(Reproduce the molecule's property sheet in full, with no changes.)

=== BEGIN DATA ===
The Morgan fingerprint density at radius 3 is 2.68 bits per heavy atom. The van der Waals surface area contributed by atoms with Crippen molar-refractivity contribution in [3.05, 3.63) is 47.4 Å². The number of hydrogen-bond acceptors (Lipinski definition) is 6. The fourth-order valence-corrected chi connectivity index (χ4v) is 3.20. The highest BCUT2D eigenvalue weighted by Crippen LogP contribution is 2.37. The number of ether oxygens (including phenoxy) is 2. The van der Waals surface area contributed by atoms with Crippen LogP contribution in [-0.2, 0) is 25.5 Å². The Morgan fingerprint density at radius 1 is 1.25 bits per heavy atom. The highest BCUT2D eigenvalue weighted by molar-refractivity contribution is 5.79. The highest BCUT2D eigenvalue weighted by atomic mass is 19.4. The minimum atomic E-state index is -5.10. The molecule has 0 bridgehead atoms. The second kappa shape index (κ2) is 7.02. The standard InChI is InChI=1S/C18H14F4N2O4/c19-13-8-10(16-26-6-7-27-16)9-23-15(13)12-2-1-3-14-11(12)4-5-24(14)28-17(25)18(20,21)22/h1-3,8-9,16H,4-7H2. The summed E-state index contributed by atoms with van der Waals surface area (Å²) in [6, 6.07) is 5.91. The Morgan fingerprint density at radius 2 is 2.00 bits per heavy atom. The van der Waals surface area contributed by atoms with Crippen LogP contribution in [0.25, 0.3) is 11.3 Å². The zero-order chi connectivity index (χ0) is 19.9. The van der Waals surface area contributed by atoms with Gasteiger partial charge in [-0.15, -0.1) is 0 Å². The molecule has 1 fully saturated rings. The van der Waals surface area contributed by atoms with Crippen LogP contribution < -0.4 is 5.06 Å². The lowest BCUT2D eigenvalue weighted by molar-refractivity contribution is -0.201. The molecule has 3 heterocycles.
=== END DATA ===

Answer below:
The Morgan fingerprint density at radius 3 is 2.68 bits per heavy atom. The van der Waals surface area contributed by atoms with Crippen molar-refractivity contribution in [3.05, 3.63) is 47.4 Å². The number of hydrogen-bond acceptors (Lipinski definition) is 6. The fourth-order valence-corrected chi connectivity index (χ4v) is 3.20. The highest BCUT2D eigenvalue weighted by Crippen LogP contribution is 2.37. The number of ether oxygens (including phenoxy) is 2. The van der Waals surface area contributed by atoms with Crippen LogP contribution in [-0.2, 0) is 25.5 Å². The Morgan fingerprint density at radius 1 is 1.25 bits per heavy atom. The highest BCUT2D eigenvalue weighted by molar-refractivity contribution is 5.79. The highest BCUT2D eigenvalue weighted by atomic mass is 19.4. The minimum atomic E-state index is -5.10. The molecule has 0 bridgehead atoms. The second kappa shape index (κ2) is 7.02. The standard InChI is InChI=1S/C18H14F4N2O4/c19-13-8-10(16-26-6-7-27-16)9-23-15(13)12-2-1-3-14-11(12)4-5-24(14)28-17(25)18(20,21)22/h1-3,8-9,16H,4-7H2. The summed E-state index contributed by atoms with van der Waals surface area (Å²) in [6, 6.07) is 5.91. The Morgan fingerprint density at radius 2 is 2.00 bits per heavy atom. The van der Waals surface area contributed by atoms with Crippen LogP contribution in [0.25, 0.3) is 11.3 Å². The zero-order chi connectivity index (χ0) is 19.9. The van der Waals surface area contributed by atoms with Gasteiger partial charge in [-0.15, -0.1) is 0 Å². The molecule has 1 fully saturated rings. The van der Waals surface area contributed by atoms with Crippen LogP contribution < -0.4 is 5.06 Å². The lowest BCUT2D eigenvalue weighted by molar-refractivity contribution is -0.201. The molecule has 3 heterocycles.